Guide aims to generate patient interest in electronic access to records

The launch is one of several efforts aimed at engaging patients in their health through technology.

By Pamela Lewis Dolan — Posted Sept. 25, 2012

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One of the reasons cited for so little patient interest in electronic medical record access has been a lack of understanding of the importance of the information contained. Efforts are under way to educate patients on what the records are, why they matter and why patients should review them routinely.

The American Health Information Management Assn. released the guide, “Understanding Your Medical Record,” on Sept. 11. The free guide can be downloaded at a website AHIMA created that also helps patients set up personal health records (link).

“Helping consumers understand the purpose of a medical record and how to access their clinical information will enhance the relationship between a patient and their doctor or health care provider,” said AHIMA CEO Lynne Thomas Gordon. “By having access to your record, you can play a more active role in your care and enhance the ability to partner with your [doctor].”

Patient engagement was behind the rule under stage 2 of meaningful use, which requires physicians to offer patients an online portal where they can access, download, share and print their medical records. The stage 2 regulations require that physicians get at least 5% of patients to access the portal, a move many doctors and health care organizations disagreed with, citing little interest from patients.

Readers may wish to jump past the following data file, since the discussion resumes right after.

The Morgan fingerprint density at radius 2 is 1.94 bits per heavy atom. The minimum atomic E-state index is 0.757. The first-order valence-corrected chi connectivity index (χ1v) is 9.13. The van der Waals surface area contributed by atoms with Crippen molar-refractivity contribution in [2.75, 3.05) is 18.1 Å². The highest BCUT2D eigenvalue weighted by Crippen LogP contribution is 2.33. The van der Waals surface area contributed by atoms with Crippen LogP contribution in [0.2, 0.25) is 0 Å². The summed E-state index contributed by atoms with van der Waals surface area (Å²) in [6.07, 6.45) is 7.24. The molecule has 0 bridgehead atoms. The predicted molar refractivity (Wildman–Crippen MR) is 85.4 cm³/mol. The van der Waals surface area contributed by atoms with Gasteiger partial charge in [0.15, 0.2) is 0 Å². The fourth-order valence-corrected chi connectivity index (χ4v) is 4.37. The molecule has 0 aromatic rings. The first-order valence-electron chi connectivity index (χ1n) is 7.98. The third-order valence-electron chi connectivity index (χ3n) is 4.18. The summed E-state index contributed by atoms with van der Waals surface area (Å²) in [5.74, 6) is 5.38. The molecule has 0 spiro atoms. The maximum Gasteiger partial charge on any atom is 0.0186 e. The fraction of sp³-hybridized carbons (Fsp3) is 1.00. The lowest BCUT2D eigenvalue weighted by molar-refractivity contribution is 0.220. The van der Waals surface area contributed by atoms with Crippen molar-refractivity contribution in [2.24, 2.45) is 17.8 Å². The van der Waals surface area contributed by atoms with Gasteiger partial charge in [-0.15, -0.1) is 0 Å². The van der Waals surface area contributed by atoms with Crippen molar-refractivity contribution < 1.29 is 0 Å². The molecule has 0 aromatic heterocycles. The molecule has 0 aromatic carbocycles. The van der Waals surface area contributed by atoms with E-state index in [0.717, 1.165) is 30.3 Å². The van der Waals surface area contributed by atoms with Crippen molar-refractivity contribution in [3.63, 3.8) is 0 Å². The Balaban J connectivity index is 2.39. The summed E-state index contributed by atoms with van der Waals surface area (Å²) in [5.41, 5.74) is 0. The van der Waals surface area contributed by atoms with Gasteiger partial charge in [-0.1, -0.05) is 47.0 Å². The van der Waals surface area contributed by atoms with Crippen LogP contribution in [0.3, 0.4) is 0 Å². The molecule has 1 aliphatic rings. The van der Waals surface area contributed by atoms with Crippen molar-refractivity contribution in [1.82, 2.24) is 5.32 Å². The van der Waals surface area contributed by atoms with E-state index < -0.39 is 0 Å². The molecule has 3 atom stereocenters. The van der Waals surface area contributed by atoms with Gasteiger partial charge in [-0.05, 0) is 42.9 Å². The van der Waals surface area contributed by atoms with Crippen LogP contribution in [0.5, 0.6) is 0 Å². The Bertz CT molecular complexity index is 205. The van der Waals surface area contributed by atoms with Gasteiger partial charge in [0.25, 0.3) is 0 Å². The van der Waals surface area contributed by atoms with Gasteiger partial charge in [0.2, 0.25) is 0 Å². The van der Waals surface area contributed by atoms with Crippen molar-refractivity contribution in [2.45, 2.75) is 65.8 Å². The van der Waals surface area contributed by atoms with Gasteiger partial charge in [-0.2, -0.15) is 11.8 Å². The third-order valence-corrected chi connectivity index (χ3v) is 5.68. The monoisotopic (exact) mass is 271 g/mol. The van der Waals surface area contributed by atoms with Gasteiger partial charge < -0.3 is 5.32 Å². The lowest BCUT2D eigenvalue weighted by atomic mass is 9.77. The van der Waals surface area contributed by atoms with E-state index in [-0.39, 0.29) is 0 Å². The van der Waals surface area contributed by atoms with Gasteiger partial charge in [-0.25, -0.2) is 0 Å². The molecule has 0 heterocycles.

The meaningful use incentive program pays physicians bonuses of up to $44,000 over five years from Medicare, or up to $63,750 over six years from Medicaid, for meeting federal standards in the use of their EHR systems.

A survey published in October 2011 by Manhattan Research found that although 56 million patients said they have accessed their records through their physician’s EHR system, an additional 140 million reported that they have not accessed their records, nor are they interested in doing so.

Some organizations, however, are finding that patients take advantage of the access when it is offered. University of Texas MD Anderson Cancer Center made its records available to patients through a website in 2009. With little promotion of the site, more than 40,000 patients had accessed their records more than 605,000 times by December 2011.

AHIMA’s guide aims to educate consumers on what is contained in medical records and why it’s important that they review them. It educates patients on what to do if they find errors in their records and the necessary steps to have the errors corrected. The guide also explains the benefits of maintaining a personal health record.

The California Healthcare Foundation published a survey in April 2010 that found only 7% of U.S. adults use a PHR. Of those who were not using a PHR, 61% said a lack of need was the primary reason.

The AHIMA guide was unveiled during National Health IT Week, Sept. 10-14, which highlighted the importance of health IT in improving patient care.

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